If I’m incredibly unlucky, one of my majority colleagues will go, “I like how that dissent reads. I want to change my vote,” which means that I tear up that dissent I’ve spent a week writing, and I have to write the majority again. So that not only causes me a lot more work, it also delays the issue.

What’s been somewhat of an issue is getting the opinions out timely. There are a lot of things in the background that people don’t realize. It’s not just being lazy. It’s just things take time. It takes time to circulate them because each person reads it, and they may have some changes that they want made. “Well, I can agree with this if you’ll change this part, or if you’ll fine-tune this part.” Sometimes they’ll just get to the point where they’ll say, “We just have to sit down and reconference it.” We’ll come back in here and start from scratch and reconference it.

So on the Court of Appeals, it was more “Write the majority. Write the dissent. Circulate it.” You didn’t flip as much. Usually if you had two people that agreed on the majority and one writing in dissent, it didn’t matter if all the rest of the people on the court agreed with the dissent, that panel wouldn’t change.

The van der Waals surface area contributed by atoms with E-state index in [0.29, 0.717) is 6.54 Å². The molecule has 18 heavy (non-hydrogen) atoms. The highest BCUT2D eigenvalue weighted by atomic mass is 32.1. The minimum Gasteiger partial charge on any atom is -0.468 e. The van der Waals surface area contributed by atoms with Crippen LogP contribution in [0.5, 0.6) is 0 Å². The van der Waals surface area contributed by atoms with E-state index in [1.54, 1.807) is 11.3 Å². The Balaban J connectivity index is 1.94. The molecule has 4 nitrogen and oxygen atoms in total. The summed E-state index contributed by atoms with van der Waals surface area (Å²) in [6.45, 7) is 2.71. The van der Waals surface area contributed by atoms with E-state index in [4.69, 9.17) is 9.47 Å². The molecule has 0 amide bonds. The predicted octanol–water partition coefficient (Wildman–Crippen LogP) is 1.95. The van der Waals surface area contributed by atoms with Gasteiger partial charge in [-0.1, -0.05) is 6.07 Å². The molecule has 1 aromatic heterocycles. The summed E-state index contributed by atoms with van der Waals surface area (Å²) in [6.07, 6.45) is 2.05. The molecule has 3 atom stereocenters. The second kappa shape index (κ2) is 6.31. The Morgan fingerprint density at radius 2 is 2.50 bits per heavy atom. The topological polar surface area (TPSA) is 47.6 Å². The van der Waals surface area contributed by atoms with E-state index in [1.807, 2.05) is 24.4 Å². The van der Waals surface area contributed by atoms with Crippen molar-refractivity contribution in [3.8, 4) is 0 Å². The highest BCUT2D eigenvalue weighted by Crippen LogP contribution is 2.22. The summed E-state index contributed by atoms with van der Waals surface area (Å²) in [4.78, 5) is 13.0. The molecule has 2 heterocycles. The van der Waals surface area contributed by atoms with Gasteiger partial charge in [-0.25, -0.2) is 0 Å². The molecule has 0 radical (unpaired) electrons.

RR: And sometimes you’re dissenting once you see the majority opinion, and it just may not be going the way that you thought conference had discussed it? Or you’re seeing a different view of it once you’re seeing the majority opinion.

LJ: Right.

RR: Then you write a dissent. You said it was unfortunate if it flipped, but in reality, of course, it wasn’t because that’s your whole goal, but I understand.

LJ: Right.

RR: It takes so much longer when that happens.

LJ: Right.

RR: And the public does not understand how long that takes.

LJ: You write the dissent hopefully to persuade someone on your court to change and make your view the dominant view, but I think there’s other reasons to do that. One reason I think is very often the fact that– Chief Justice [Lawton] Nuss mentioned it when I retired– is that I didn’t often change their minds, but I fine-tuned the majority opinion. Sometimes a dissent will persuade the majority to fine-tune something to soften it up or make it more generic, which accomplished parts of why you’re dissenting.

Another reason is to let the loser know that that argument was considered because it’s there. But like Justice [Ruth Bader] Ginsburg says, most dissents are written for the future age. You hope that down the road, someone will pull up the case, read your dissent, and it will gradually become the dominant view in the future.